It’s heart-breaking to watch friends’ and family’s health go up in smoke, but living with smokers has shocking effects on your heart too…

Being cooped up in a home with smokers is bad news for your heart, even if you never light up.

Research has found that continuous indoor exposure to second-hand tobacco smoke triggers changes in the heart’s electrical activity, known as cardiac alternans. This may predict cardiac arrhythmia and sudden cardiac death.

The UC Davis Health researchers believe that the study, conducted in mice, suggests that second-hand smoke exposure alters cells that regulate how the heart beats.

Second-hand smoke exposure alters cells that regulate how the heart beats

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“As tobacco use continues to decrease, research on its effects among nonusers also is declining,” said lead author Crystal Ripplinger, associate professor of pharmacology at UC Davis Health.

“Smoking is still a leading cause of preventable illness in the U.S., and bystanders are still exposed to smoking in cars, homes, casinos and when they travel to places with fewer tobacco-smoke protections,” Ripplinger added. “It’s important to continually define the health effects of those unintended exposures.”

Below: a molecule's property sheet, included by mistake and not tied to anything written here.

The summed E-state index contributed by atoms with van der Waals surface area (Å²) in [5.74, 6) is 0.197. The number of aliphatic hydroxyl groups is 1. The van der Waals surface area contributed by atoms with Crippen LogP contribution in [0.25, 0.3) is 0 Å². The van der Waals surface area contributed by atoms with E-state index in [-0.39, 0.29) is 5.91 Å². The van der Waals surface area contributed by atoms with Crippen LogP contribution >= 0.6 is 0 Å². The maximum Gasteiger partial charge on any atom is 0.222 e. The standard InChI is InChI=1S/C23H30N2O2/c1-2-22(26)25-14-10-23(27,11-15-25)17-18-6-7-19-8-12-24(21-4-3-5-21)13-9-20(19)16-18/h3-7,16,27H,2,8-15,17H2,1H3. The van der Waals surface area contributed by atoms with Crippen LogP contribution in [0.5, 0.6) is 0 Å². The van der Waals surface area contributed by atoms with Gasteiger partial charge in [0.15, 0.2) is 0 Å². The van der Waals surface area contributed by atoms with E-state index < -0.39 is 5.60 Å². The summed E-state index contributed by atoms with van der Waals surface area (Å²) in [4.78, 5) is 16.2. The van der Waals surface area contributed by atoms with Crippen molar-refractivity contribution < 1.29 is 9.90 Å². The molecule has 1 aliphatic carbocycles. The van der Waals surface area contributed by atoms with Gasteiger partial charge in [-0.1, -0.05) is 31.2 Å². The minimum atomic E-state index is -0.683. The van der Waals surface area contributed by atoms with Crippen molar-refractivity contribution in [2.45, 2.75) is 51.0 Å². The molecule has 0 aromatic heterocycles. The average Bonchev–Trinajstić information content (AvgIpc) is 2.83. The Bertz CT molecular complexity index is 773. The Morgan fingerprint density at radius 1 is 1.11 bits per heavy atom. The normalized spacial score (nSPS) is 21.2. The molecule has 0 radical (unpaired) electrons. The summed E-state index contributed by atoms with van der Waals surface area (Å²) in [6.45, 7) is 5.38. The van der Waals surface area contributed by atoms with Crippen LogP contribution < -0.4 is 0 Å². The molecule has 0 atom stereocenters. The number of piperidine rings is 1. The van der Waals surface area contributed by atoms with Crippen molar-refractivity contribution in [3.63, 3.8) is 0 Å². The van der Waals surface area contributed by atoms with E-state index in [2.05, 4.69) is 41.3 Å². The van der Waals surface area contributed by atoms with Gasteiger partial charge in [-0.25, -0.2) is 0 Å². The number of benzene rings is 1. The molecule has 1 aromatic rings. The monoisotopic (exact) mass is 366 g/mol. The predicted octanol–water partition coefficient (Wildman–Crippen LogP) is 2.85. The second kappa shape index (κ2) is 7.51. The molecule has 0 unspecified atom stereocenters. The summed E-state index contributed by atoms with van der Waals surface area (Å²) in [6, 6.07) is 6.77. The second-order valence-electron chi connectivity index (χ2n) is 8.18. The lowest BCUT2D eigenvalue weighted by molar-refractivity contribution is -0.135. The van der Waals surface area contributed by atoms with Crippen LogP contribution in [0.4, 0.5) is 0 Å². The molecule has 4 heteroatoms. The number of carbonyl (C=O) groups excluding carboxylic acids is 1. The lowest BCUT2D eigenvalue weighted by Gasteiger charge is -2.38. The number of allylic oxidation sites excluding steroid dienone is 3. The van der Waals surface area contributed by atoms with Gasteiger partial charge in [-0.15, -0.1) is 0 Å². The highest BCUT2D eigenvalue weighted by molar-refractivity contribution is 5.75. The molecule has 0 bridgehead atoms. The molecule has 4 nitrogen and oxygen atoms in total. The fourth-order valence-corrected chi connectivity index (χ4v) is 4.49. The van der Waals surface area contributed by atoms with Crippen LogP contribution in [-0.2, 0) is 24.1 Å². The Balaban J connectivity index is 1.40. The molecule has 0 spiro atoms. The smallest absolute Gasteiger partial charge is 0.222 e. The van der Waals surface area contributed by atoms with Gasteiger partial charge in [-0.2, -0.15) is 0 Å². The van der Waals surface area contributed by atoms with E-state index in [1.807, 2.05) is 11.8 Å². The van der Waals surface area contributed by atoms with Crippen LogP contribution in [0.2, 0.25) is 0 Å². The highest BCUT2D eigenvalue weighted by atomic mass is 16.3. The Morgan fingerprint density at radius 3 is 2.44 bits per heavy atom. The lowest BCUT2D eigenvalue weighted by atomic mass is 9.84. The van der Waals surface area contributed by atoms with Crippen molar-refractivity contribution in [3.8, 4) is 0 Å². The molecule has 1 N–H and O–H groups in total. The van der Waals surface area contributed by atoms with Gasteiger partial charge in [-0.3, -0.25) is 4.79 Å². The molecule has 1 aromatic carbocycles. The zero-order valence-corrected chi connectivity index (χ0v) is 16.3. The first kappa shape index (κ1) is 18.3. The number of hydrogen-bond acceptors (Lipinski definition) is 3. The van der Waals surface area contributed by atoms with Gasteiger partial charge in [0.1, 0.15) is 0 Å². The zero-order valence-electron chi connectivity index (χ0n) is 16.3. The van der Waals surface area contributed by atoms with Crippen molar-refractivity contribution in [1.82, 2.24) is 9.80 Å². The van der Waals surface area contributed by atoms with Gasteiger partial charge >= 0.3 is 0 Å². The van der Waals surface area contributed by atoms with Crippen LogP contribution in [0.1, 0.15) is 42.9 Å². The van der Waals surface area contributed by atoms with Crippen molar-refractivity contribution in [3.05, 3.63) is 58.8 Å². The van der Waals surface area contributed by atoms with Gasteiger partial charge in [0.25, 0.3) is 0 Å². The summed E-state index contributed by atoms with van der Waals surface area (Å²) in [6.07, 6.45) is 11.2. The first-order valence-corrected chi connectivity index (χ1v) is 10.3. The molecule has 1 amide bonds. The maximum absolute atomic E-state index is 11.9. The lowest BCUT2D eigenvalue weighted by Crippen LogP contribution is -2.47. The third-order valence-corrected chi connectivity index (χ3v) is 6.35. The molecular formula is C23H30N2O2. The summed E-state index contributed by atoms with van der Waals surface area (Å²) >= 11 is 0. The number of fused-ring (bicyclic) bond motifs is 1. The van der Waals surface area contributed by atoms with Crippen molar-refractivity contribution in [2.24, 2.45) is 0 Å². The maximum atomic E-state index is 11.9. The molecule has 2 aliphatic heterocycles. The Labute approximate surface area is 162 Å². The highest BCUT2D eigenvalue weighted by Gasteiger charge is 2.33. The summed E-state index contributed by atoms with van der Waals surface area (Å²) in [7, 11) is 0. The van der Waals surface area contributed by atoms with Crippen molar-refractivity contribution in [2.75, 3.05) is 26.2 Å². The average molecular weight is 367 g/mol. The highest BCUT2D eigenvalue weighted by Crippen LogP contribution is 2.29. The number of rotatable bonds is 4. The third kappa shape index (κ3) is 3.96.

Testing smoke levels similar to public areas

For the study, mice were exposed to second-hand tobacco smoke in a chamber specifically designed to test the health effects associated with inhaled toxins. The smoke levels were set to be similar to those found in public areas where smokers are present.

Following four, eight and 12 weeks of exposure for six hours a day, five days a week, the animals’ hearts were tested using high-speed imaging and electrocardiograms for changes in electrical activity.

To test susceptibility to arrhythmias, hearts were paced at fast heart rates. They also were tested for levels of calcium, which regulates heart contraction and contributes to abnormal rhythms.

The researchers found that hearts from mice exposed to filtered air responded normally, but the hearts from mice exposed to second-hand smoke could not tolerate fast rates, especially at 12 weeks of exposure.

They also found that calcium levels in these hearts did not respond quickly enough, causing beat-to-beat instability, or cardiac alternans.

“The high incidence of cardiac alternans is particularly concerning because we know that patients with this condition are at significantly higher risk for arrhythmias and sudden cardiac death,” Ripplinger said. “Better understanding of this underlying pathology and determining whether these changes are reversible if exposure stops are important areas for future study.”

Source: University of California – Davis Health via www.sciencedaily.com

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